Endogenous and exogenous factors were cited in approximately equal frequency as drivers of livelihood change. The primary exogenous factors raised by our respondents centred on the diminishing productivity of agriculture as a result of a lack of rain, and degradation of the irrigation infrastructure in the north of the study area. Farmers have been forced to seek additional or alternative sources of income because the Manombo dam is no longer operational, and our survey suggests that restoring the dam and associated canals, a task which is currently being conducted by the African Development Bank, could lead to c. 30% of questionnaire participants abandoning charcoal production to return to farming. Likewise, the establishment of climate-wise agricultural adaptation programmes, including the development and popularization of improved farming techniques and drought-resistant crops, would help mitigate the problems of low and unpredictable rainfall. This will become increasingly pertinent in the future, with climate change expected to have a substantial negative impact on agricultural production in southern Madagascar (Thornton et al., Reference Sunderlin, Angelsen, Belcher, Burgers, Nasi, Santoso and Wunder2011). Without such action, other safety-net forest uses, such as shifting cultivation, may become more prevalent, in addition to charcoal production. Interventions aimed at decreasing cattle theft by improving rural security, and improving the sustainability of marine resources through fisheries management, would help restore the viability of pastoralism and fishing as alternatives to charcoal production.
Although these interventions (so-called distraction activities; Milner-Gulland & Rowcliffe, Reference Milner-Gulland2007) could diminish the relative attractiveness of charcoal production as a livelihood, higher income arising from development gains could be invested in charcoal production or other natural resource exploitation by beneficiaries. The interventions must therefore be accompanied by enforcement of regulations, or made conditional on reductions in environmentally damaging activities (Sievanen et al., Reference Seddon, Butchart, Tobias, Yount, Ramanampamonjy and Randrianizahana2005; St. John et al., Reference Seddon, Tobias and Butchart2013). Moreover, it is likely that a decline in charcoal production in Ranobe PK32 would be offset by leakage (Ewers & Rodrigues, Reference Ewers and Rodrigues2008) if demand from the city remained constant, as the activity would be displaced elsewhere. Decreasing production at a regional scale would thus require a drop in demand for charcoal from natural forests, directly (e.g. through the popularization of fuel-efficient stoves, which has been promoted widely but with variable success; Anenberg et al., Reference Anenberg, Balakrishnan, Jetter, Masera, Mehta, Moss and Ramanathan2013) and/or indirectly through the introduction of an alternative supply (e.g. from fuelwood plantations or biomass briquettes). Many of our respondents expressed a desire for woodlots or small plantations of fast-growing tree species to be established near their villages, but further exploration of this topic was beyond the scope of our questionnaire.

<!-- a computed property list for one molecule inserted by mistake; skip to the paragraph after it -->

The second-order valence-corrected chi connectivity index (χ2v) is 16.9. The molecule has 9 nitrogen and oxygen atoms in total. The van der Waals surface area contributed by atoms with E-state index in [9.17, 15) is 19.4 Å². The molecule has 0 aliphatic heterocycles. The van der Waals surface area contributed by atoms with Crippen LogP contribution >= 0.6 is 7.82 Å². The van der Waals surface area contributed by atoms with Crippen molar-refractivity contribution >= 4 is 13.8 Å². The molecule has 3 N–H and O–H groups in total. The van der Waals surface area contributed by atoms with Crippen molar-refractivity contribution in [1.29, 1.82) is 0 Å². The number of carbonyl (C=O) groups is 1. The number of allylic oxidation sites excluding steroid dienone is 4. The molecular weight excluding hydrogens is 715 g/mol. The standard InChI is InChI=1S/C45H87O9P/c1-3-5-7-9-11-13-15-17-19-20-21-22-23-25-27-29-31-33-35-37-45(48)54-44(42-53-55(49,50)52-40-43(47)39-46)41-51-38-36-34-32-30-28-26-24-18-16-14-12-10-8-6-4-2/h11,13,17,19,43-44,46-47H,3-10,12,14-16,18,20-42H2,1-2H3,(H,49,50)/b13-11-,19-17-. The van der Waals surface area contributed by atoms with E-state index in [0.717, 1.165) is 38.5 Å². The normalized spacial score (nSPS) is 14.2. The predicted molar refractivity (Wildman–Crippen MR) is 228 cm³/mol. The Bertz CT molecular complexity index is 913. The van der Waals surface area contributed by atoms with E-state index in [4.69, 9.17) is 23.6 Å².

Study participants referred frequently to endogenous drivers of increased charcoal production, including family problems and an increasing number of children. We did not probe into what constituted family problems, but findings from the pilot exercise indicated that this generally referred to either expensive medical emergencies or a death in the family or community. Funerals in southern Madagascar may consist of extremely lavish ceremonies, involving the construction of expensive tombs and the slaughter of zebu cattle (Casse et al., Reference Casse, Nielsen, Ranaivoson and Randrianamarivo2005). Family members are expected to contribute cattle as gifts, and such expenses, often at short-notice, may account for a significant proportion of a household's annual expenditure. Land-owners may sell land to generate the necessary funds (Blanc-Pamard, Reference Blanc-Pamard2004), but for those lacking alternative assets charcoal production offers an opportunity to raise money relatively quickly. Considering that increasing family size was cited as a factor driving more than a quarter of our sample towards charcoal production, the provision of family planning services could contribute to decreasing household expenditures and thus the pressure to practise environmentally destructive activities such as charcoal production to generate cash (Allendorf & Allendorf, Reference Allendorf and Allendorf2012; Harris et al., Reference Hannah2012).